The aims of the Victorian social purity movement were to elevate morality, largely through the abolition of prostitution and the sexual double standard which existed between men and women. From the last three decades of the nineteenth century to the outbreak of World War I, the feminist crusade to purify sexual conduct focused on the need for men to control their sexuality, considering that it was the mission of women to re-educate them on their behaviour. The leading figure in the movement was Josephine Butler who condemned the double standard of sexual morality, in which men were allowed to engage in sexual activity outside marriage, while women who did the same were punished or ostracized. Her solution was to preach a single standard of purity and restraint for all. She believed women were naturally devoid of sexual impulses and that men must learn to control theirs. Male abstinence was considered to be the only way to end the evil of prostitution.
The movement was high minded seeking to elevate human relationships to a more advanced level, and for the most part was not openly anti male in its motivation. Moreover, the arguments were not without merit since prostitution was commonplace and venereal diseases were rife. At the time there was undoubtedly a double standard which has now significantly lessened, although it has by no means disappeared. But the long term effect, coupled with the severe prudery and puritanism of the churches, was to instil in society a widespread guilt and shame on sexual matters that was not lifted until the 1960s.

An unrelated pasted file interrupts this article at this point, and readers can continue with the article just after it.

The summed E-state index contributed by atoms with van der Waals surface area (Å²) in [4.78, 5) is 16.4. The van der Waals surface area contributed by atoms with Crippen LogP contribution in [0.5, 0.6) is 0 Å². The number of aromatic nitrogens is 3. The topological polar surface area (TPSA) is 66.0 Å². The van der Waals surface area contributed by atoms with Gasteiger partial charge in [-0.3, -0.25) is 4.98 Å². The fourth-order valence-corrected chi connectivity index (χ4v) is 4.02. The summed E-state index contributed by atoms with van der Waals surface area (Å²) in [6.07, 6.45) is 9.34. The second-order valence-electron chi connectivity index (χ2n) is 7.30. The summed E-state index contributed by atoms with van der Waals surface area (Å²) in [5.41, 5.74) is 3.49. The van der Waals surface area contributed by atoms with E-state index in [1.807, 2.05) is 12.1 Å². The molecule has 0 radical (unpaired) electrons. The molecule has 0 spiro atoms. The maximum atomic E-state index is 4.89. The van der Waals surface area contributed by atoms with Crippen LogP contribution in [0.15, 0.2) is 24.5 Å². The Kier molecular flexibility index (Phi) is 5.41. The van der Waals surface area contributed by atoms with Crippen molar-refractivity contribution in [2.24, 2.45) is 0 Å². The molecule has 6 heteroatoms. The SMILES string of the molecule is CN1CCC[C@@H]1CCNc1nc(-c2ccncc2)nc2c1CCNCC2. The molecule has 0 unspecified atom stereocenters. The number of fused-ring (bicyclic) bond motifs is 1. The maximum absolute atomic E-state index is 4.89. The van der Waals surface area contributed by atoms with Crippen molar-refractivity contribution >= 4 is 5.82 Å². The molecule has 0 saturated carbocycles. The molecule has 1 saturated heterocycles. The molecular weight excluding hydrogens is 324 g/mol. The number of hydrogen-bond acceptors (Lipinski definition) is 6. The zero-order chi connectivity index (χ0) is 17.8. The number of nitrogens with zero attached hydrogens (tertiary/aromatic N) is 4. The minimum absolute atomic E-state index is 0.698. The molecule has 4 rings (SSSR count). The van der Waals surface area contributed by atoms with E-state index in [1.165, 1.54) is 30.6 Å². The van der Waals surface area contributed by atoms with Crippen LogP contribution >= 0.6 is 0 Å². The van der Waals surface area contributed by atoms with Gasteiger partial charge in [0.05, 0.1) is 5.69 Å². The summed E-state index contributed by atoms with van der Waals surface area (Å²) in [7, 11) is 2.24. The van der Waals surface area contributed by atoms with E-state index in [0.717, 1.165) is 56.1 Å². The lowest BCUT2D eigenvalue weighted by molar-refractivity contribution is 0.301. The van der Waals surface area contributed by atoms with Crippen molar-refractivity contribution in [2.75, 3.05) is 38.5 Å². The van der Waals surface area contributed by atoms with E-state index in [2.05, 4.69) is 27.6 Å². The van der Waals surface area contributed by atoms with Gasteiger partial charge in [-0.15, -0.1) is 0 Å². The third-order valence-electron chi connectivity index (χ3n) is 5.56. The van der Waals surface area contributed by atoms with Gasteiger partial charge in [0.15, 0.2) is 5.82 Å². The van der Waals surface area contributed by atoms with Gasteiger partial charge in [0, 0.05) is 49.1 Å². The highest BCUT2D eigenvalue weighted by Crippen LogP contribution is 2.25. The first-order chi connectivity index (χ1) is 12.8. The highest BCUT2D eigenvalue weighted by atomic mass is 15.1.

The current feminist campaign to control and denounce male sexuality is much less high minded since its object is to demonize men, although this is rarely stated openly. Modern feminism has its roots in Marxist thinking and thus it has been uncritically accepted by the politically correct elite who control British institutions. Opposition has been minimal to this incremental agenda. Most men are cowed into silence and are reluctant to voice their concerns about what is going on. Only a relatively small minority of women are openly feminist and thus they are unrepresentative of the vast majority of women, most of whom take a common sense attitude towards the opposite sex. Nevertheless, because of the enormous influence wielded by feminists, their orthodoxies are regarded by the liberal establishment as near unchallengeable. Feminist distortions are repeated endlessly without serious examination or challenge, with the end result that the public are now beginning to accept them as truth. The movement to control male sexuality has gained in strength since the Jimmy Savile furore broke, as the news items above demonstrate. Men will need to find their voice if they are to avoid being branded as sex offenders in increasing numbers under the new puritan regime.